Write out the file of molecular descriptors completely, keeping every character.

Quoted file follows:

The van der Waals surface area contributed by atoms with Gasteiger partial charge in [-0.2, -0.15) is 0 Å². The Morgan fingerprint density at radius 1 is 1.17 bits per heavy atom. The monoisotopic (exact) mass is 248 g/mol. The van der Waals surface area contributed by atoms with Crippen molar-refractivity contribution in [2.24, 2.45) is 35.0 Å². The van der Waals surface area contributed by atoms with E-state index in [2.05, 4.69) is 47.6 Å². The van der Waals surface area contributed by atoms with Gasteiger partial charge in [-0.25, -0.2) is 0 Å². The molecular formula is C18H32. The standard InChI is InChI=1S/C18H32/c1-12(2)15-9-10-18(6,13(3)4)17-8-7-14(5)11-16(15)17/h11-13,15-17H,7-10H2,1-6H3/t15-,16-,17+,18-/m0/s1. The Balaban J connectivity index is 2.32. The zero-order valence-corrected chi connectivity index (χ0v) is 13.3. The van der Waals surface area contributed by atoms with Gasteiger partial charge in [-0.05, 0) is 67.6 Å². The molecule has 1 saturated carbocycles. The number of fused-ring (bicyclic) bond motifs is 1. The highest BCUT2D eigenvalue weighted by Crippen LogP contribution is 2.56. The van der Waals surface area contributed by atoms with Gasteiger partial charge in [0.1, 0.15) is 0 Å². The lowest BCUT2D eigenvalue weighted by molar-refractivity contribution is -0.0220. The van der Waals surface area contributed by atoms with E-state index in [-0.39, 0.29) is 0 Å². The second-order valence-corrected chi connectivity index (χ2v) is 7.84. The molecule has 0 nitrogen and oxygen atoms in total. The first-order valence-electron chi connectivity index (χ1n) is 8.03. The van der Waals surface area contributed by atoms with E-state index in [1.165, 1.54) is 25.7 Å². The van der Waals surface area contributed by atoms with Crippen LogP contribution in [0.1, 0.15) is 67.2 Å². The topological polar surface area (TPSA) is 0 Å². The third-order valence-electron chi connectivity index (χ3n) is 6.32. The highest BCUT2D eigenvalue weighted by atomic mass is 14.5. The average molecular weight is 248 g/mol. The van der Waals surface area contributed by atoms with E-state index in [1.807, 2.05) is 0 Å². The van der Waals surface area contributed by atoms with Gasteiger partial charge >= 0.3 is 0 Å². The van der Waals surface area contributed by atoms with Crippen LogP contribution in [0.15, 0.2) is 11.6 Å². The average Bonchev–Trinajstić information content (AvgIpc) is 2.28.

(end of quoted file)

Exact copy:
The van der Waals surface area contributed by atoms with Gasteiger partial charge in [-0.2, -0.15) is 0 Å². The Morgan fingerprint density at radius 1 is 1.17 bits per heavy atom. The monoisotopic (exact) mass is 248 g/mol. The van der Waals surface area contributed by atoms with Crippen molar-refractivity contribution in [2.24, 2.45) is 35.0 Å². The van der Waals surface area contributed by atoms with E-state index in [2.05, 4.69) is 47.6 Å². The van der Waals surface area contributed by atoms with Gasteiger partial charge in [-0.25, -0.2) is 0 Å². The molecular formula is C18H32. The standard InChI is InChI=1S/C18H32/c1-12(2)15-9-10-18(6,13(3)4)17-8-7-14(5)11-16(15)17/h11-13,15-17H,7-10H2,1-6H3/t15-,16-,17+,18-/m0/s1. The Balaban J connectivity index is 2.32. The zero-order valence-corrected chi connectivity index (χ0v) is 13.3. The van der Waals surface area contributed by atoms with Gasteiger partial charge in [-0.05, 0) is 67.6 Å². The molecule has 1 saturated carbocycles. The number of fused-ring (bicyclic) bond motifs is 1. The highest BCUT2D eigenvalue weighted by Crippen LogP contribution is 2.56. The van der Waals surface area contributed by atoms with Gasteiger partial charge in [0.1, 0.15) is 0 Å². The lowest BCUT2D eigenvalue weighted by molar-refractivity contribution is -0.0220. The van der Waals surface area contributed by atoms with E-state index in [-0.39, 0.29) is 0 Å². The second-order valence-corrected chi connectivity index (χ2v) is 7.84. The molecule has 0 nitrogen and oxygen atoms in total. The first-order valence-electron chi connectivity index (χ1n) is 8.03. The van der Waals surface area contributed by atoms with E-state index in [1.165, 1.54) is 25.7 Å². The van der Waals surface area contributed by atoms with Crippen LogP contribution in [0.1, 0.15) is 67.2 Å². The topological polar surface area (TPSA) is 0 Å². The third-order valence-electron chi connectivity index (χ3n) is 6.32. The highest BCUT2D eigenvalue weighted by atomic mass is 14.5. The average molecular weight is 248 g/mol. The van der Waals surface area contributed by atoms with E-state index in [1.807, 2.05) is 0 Å². The van der Waals surface area contributed by atoms with Gasteiger partial charge >= 0.3 is 0 Å². The van der Waals surface area contributed by atoms with Crippen LogP contribution in [0.15, 0.2) is 11.6 Å². The average Bonchev–Trinajstić information content (AvgIpc) is 2.28.